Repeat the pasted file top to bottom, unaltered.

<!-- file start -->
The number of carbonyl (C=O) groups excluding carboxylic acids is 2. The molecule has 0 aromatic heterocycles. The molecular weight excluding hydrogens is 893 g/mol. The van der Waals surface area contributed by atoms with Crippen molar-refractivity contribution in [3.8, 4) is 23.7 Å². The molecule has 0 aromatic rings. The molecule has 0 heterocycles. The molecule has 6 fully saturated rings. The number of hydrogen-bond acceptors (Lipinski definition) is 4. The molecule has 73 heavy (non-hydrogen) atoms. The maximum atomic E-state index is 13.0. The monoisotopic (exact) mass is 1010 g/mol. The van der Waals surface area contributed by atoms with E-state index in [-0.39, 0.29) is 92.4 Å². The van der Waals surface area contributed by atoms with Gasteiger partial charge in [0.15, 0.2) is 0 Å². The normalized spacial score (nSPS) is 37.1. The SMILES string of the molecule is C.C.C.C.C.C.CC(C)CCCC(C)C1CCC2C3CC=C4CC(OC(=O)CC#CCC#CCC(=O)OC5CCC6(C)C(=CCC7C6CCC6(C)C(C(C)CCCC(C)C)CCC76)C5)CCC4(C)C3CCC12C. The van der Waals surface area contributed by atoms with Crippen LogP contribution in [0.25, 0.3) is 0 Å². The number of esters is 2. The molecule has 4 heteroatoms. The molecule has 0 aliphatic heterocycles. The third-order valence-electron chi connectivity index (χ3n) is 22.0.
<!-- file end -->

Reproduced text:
The number of carbonyl (C=O) groups excluding carboxylic acids is 2. The molecule has 0 aromatic heterocycles. The molecular weight excluding hydrogens is 893 g/mol. The van der Waals surface area contributed by atoms with Crippen molar-refractivity contribution in [3.8, 4) is 23.7 Å². The molecule has 0 aromatic rings. The molecule has 0 heterocycles. The molecule has 6 fully saturated rings. The number of hydrogen-bond acceptors (Lipinski definition) is 4. The molecule has 73 heavy (non-hydrogen) atoms. The maximum atomic E-state index is 13.0. The monoisotopic (exact) mass is 1010 g/mol. The van der Waals surface area contributed by atoms with E-state index in [-0.39, 0.29) is 92.4 Å². The van der Waals surface area contributed by atoms with Gasteiger partial charge in [0.15, 0.2) is 0 Å². The normalized spacial score (nSPS) is 37.1. The SMILES string of the molecule is C.C.C.C.C.C.CC(C)CCCC(C)C1CCC2C3CC=C4CC(OC(=O)CC#CCC#CCC(=O)OC5CCC6(C)C(=CCC7C6CCC6(C)C(C(C)CCCC(C)C)CCC76)C5)CCC4(C)C3CCC12C. The van der Waals surface area contributed by atoms with Crippen LogP contribution in [0.25, 0.3) is 0 Å². The number of esters is 2. The molecule has 4 heteroatoms. The molecule has 0 aliphatic heterocycles. The third-order valence-electron chi connectivity index (χ3n) is 22.0.